Song of Freedom is a 1936 British film starring Paul Robeson. One of two elements pivotal to the plot is an opera composer named Gabriel Donizetti, presumably suggested by the historical opera composer Gaetano Donizetti. The other is a medallion that serves to identify Robeson's character as a descendant of an African monarch.
Song of Freedom may best represent the opportunity Robeson was looking for to "give a true picture of many aspects of the life of the coloured man in the West. Hitherto on the screen, he has been characterized or presented only as a comedy character. This film shows him as a real man." Robeson was also given final cut approval on the film, an unprecedented option at the time for an actor of any race.
As in Sanders of the River, the film called for documentary scenes of West African traditional dances and ceremonies, but this time Robeson obtained a contract giving him final cut, so that the film's message would not be changed behind the doors of the editing room.
Robeson plays Zinga, a black dockworker in England with a great baritone singing voice. He is discovered by an opera impresario, and is catapulted into great fame as an international opera star. Yet he feels alienated from his African past, and out of place in England. By chance, he is informed that an ancestral medallion that he wears is proof of his lineage to African kings, and he leaves fame and fortune to take his rightful place of royalty. Reunited with his people, he plans to improve their lives by combining the best of western technology with the best of traditional African ways.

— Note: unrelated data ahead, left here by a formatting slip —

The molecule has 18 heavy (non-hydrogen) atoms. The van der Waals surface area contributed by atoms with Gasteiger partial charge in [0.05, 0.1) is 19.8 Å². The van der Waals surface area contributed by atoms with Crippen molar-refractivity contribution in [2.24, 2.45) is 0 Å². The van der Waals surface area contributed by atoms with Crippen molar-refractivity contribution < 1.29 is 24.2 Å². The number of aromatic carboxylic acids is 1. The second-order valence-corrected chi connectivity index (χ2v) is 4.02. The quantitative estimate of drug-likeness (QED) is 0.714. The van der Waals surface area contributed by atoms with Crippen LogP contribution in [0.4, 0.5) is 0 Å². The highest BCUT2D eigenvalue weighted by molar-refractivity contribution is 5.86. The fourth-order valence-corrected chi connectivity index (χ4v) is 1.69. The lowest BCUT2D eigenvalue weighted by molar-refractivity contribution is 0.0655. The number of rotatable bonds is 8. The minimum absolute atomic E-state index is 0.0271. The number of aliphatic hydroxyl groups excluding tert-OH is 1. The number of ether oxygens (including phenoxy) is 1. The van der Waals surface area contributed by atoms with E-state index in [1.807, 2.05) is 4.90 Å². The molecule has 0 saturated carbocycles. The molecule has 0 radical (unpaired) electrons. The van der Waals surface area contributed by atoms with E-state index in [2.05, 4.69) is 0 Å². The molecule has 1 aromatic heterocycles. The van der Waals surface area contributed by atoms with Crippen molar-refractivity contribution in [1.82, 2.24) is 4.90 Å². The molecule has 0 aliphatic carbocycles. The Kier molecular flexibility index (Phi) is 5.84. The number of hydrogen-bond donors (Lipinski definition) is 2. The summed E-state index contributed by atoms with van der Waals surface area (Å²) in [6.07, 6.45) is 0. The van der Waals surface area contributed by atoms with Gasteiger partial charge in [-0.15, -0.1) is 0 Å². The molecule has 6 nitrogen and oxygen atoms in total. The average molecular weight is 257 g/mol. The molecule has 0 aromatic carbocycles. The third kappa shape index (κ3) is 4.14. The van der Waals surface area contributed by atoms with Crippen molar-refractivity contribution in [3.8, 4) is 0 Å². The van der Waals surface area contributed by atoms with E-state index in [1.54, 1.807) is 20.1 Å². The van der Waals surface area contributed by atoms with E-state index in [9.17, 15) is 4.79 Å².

Although the film was not a box office success in the US, it was notably chosen in 1950 to open the convention of Ghana's Convention People's Party. The ceremonies were presided over by the future first prime minister of independent Ghana, Kwame Nkrumah, Robeson's friend from his London years.